Around 70% of cancer survivors report difficulties with memory and concentration after undergoing chemotherapy – this is conversationally referred to as “Chemobrain,” which is described as a mental clouding or fogginess, during and after cancer treatment.
Chemobrain refers to the cognitive impairment that can occur after cancer treatment. It’s not limited to people who undergo chemotherapy (surgery and radiation can also contribute), but it’s more noticeable if one has undergone chemotherapy.
Doctors used to dismiss patients who complained of brain fog after cancer treatment. It’s still unclear exactly how many patients among the 15-million-plus cancer survivors are affected.
Cancer is Not a Singular Experience, It’s Plural!
Whether it is adult cancer or Childhood Cancer, no matter how much it feels as if we are going through it alone, nothing could be further from the truth!
When an individual is diagnosed with cancer, it doesn’t only affect that specific individual, it affects many, and this is never truer than when it is a child that has been diagnosed with cancer.
The child is not the only one going through everything that this horrible disease causes – the parents, siblings, other family members and friends of the child and parents also experience it.
This article was written by JANE BIEHL, PH.D. who has been a cancer survivor since 2010.
While this is written by an adult about adult cancer, it is just as pertinent to those who suffer from Childhood Cancer and also their Families who go through tremendous stress…
We deal with parents of Children with Cancer daily, and we see the fear, the doubt, the strength, the helplessness, the determination, the sadness, and all the other emotions that they experience throughout the months and years that their child fights this beast Cancer.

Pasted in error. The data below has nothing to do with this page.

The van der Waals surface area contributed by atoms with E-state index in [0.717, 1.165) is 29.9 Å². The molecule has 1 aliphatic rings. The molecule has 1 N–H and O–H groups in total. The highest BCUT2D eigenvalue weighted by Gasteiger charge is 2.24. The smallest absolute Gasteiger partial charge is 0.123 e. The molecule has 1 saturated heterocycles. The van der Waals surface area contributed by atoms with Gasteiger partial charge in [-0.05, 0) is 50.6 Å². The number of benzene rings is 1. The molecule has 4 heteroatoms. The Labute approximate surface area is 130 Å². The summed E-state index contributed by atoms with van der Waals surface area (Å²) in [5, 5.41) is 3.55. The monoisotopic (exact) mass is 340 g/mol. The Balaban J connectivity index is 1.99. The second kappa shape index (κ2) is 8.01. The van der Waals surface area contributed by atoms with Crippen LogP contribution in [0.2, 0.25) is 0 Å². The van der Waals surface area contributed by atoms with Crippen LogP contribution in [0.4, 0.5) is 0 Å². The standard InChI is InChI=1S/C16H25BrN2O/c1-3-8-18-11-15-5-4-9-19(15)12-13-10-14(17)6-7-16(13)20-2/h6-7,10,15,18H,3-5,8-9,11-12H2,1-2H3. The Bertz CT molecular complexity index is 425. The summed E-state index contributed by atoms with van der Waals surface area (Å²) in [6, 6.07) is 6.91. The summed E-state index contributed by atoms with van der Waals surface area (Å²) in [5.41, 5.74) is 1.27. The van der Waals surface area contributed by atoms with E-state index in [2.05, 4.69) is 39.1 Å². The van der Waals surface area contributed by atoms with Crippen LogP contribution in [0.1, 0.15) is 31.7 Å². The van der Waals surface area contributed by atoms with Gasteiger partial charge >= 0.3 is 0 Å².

These Onco Parents are strong, and the fortitude that our Little Fighters display is also staggering, but one cannot hide or push down the emotions forever….
Parents and Children with Cancer need to allow themselves to express their emotions when they get too much or they stand that chance of being totally overwhelmed with a disease that devastates everything in its path!
According to a recent study that appeared in the journal, Cancer Epidemiology, Biomarkers & Prevention, survivors of Childhood Cancer are more than twice as likely as the general population to have high blood pressure (hypertension) as adults.
Improvements in treatment have dramatically increased survival rates from paediatric cancers, with about 83% of children surviving at least five years and many becoming long-term survivors.
However, many suffer long-term side effects. “High blood pressure is an important modifiable risk factor that increases the risk of heart problems in everyone. Research has shown that high blood pressure can have an even greater negative impact on survivors of childhood cancer who were treated with cardiotoxic therapies such as anthracyclines or chest radiation,” said author Todd M. Gibson from St. Jude Children’s Research Hospital in Memphis, Tennessee.
Cancer can never really be “cured” – one just goes into “remission” because the cancer can come back at any time, and when it does it is generally a far worse strain.
Cancer Survivors live their lives knowing that they have this “time-bomb” inside of them that may go off again at any time, and that there is absolutely nothing that they can do about it – one just lives with the constant fear of recurrence.
New research by Mayo Clinic’s Tim Kottke and his team, which was recently published in the journal Cancer Immunology Research, may hold some hope though.
The new research was a collaborative effort among scientists at the Institute of Cancer Research in London, the Leeds Institute of Cancer and Pathology, and the University of Surrey in Guildford — all of which are in the United Kingdom — and researchers from the Mayo Clinic in Rochester, MN.
Ryan Hamner is a four-time survivor of Hodgkin lymphoma, a musician and a writer. In 2011, he wrote and recorded, “Where Hope Lives” for the American Cancer Society and the song for survivors, “Survivors Survive” used in 2015 for #WorldCancerDay.
Currently, he operates his website for those affected by cancer, 2surviveonline.com and drinks a ridiculous amount of coffee per day.
Ryan wrote the following interesting article recently about How food can trigger memories and emotions.
Food, how it tastes and trying everything possible to eat nutritionally whilst undergoing cancer treatments is an important subject for anyone who has gone through the fight with cancer, so we thought we would share his post with you….